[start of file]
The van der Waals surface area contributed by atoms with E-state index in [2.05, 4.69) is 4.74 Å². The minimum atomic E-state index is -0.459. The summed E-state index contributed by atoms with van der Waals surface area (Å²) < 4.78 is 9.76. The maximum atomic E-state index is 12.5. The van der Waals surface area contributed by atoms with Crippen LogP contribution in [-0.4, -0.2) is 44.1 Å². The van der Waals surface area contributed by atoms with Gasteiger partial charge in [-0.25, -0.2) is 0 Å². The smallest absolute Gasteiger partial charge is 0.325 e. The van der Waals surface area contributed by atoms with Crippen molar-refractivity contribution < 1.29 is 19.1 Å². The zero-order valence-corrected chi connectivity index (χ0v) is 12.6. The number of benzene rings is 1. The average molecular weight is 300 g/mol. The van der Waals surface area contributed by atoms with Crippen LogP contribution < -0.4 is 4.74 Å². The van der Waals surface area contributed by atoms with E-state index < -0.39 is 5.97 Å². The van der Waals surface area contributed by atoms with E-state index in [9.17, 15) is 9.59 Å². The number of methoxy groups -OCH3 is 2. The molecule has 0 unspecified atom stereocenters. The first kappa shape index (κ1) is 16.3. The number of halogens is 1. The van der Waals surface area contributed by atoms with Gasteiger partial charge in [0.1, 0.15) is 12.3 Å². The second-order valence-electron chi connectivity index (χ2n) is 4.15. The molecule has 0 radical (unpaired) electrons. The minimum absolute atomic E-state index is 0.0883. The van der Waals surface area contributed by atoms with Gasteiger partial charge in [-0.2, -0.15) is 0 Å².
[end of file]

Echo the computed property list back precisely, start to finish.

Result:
The van der Waals surface area contributed by atoms with E-state index in [2.05, 4.69) is 4.74 Å². The minimum atomic E-state index is -0.459. The summed E-state index contributed by atoms with van der Waals surface area (Å²) < 4.78 is 9.76. The maximum atomic E-state index is 12.5. The van der Waals surface area contributed by atoms with Crippen LogP contribution in [-0.4, -0.2) is 44.1 Å². The van der Waals surface area contributed by atoms with Gasteiger partial charge in [-0.25, -0.2) is 0 Å². The smallest absolute Gasteiger partial charge is 0.325 e. The van der Waals surface area contributed by atoms with Crippen molar-refractivity contribution < 1.29 is 19.1 Å². The zero-order valence-corrected chi connectivity index (χ0v) is 12.6. The number of benzene rings is 1. The average molecular weight is 300 g/mol. The van der Waals surface area contributed by atoms with Crippen LogP contribution < -0.4 is 4.74 Å². The van der Waals surface area contributed by atoms with E-state index < -0.39 is 5.97 Å². The van der Waals surface area contributed by atoms with E-state index in [9.17, 15) is 9.59 Å². The number of methoxy groups -OCH3 is 2. The molecule has 0 unspecified atom stereocenters. The first kappa shape index (κ1) is 16.3. The number of halogens is 1. The van der Waals surface area contributed by atoms with Gasteiger partial charge in [0.1, 0.15) is 12.3 Å². The second-order valence-electron chi connectivity index (χ2n) is 4.15. The molecule has 0 radical (unpaired) electrons. The minimum absolute atomic E-state index is 0.0883. The van der Waals surface area contributed by atoms with Gasteiger partial charge in [-0.2, -0.15) is 0 Å².